(Moshulu, incidentally, has a brief role in Godfather II, where she carries the young Vito Corleone to America – watch out for it, as it gives an idea of the scale of these huge but lightly crewed grain ships.)

Newby had always been tempted by the sea and finally gave in to romanticism, bad influences (Mountstewart, an elderly friend and possibly certifiable lunatic), heredity (his father ‘had once tried to run away to sea and been brought back from Millwall in a hackney cab’) and the growing realisation that this was an opportunity which was about to disappear from the oceans of the world for ever. He kept a meticulous record during the voyage, as well as writing letters and taking many remarkable photographs, all of which enabled him to write Grain Race so evocatively nearly 20 years later.

After a laborious attempt to locate a caribou-skin sleeping bag – ‘it took up a great deal of time which I could have spent more profitably in eating’ – which he had become convinced was necessary (the salesman: ‘The last one gave the man who slept in it anthrax’), and lugging the second-hand Louis Vuitton trunk found in a lost property shop, Newby set off for Belfast, Moshulu and – eventually – the Southern Ocean. All in all, for a voyage of some 30,000 miles.

The ship finally left the unappealing docks of pre-war Belfast on 18 October, and EN began a steep learning curve in everything from getting on with his variously eccentric shipmates to climbing the rigging in all situations (above a dock, in a storm, when someone is throwing up on your head), to what happens if you lose a hammer over the side and how bad a dead dog smells when you excavate it from the ballast four months after the Belfast stevedores have amusingly placed it there.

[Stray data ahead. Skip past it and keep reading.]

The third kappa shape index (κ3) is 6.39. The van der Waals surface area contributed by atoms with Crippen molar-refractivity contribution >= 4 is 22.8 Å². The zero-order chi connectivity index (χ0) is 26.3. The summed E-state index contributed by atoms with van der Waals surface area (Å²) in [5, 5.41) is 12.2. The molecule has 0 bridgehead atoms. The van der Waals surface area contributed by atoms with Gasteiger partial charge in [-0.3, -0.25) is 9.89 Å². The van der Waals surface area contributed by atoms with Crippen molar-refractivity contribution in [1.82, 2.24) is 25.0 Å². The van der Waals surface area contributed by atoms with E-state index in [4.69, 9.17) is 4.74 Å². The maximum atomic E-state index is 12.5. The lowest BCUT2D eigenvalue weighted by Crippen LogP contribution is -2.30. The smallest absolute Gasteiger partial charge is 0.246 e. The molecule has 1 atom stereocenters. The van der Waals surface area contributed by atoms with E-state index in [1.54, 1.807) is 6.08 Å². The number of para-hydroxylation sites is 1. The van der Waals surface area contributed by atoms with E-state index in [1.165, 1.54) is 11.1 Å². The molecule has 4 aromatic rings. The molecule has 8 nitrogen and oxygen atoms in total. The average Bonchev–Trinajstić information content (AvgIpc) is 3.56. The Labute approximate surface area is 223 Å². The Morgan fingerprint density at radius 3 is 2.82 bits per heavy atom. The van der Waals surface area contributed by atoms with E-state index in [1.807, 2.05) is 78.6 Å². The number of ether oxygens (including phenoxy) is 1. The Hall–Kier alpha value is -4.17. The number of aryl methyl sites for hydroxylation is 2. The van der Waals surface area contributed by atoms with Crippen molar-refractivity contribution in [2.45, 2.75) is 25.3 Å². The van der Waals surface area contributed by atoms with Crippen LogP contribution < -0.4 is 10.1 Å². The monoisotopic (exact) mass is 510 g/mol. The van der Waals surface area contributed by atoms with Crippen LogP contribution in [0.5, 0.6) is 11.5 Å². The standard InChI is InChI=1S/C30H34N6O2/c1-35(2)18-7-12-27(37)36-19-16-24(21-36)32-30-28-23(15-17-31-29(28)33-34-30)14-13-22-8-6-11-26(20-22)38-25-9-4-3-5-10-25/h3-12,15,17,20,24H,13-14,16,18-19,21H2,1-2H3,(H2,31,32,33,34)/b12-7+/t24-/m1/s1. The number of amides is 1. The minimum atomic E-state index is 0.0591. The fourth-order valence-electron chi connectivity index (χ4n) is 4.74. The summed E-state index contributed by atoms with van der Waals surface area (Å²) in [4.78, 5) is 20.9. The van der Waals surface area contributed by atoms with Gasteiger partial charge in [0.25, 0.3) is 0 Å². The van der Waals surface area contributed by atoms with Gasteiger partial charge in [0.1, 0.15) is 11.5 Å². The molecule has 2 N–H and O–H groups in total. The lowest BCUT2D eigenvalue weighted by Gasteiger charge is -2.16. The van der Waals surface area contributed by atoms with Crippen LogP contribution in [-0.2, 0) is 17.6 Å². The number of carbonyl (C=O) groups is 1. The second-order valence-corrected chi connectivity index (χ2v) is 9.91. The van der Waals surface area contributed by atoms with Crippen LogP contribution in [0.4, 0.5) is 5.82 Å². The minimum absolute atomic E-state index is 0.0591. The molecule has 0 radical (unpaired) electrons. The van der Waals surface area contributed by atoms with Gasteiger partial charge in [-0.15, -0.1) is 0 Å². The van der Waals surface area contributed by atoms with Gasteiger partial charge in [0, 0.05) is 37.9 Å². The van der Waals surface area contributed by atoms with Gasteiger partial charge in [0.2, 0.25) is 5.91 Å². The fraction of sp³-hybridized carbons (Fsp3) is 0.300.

There is a lot of detail about the organization of a sailing ship, but it can easily be skipped; in fact, Newby tells readers where to jump to at one point if they don’t want to follow his ‘technical interlude’. Even without reading that, though, you inevitably pick up a lot of vicarious knowledge – how slippery the ratlines could be, and how dangerous; how to clean the revolting heads; how to set a course in Swedish, the working language of the ship.

And so the outward journey to Australia continues, Moshulu crossing the equator (with a horrible initiation ceremony for those who had not done so before, including EN) about a month after sailing.There is some wonderful writing about the sea, evocative in the extreme:

‘On Christmas morning the weather was cold and brilliant. Big following seas were charging up astern in endless succession. They surged beneath the ship, bearing her up, filling the air with whistling spray as their great heads tore out from under and ahead to leave her in a trough as black and polished as basalt except where, under the stern post, the angle of the rudder made the water bubble jade-green, as from a spring. From the mizzen yardarm, where I hung festooned with photographic apparatus, I could see the whole midships…’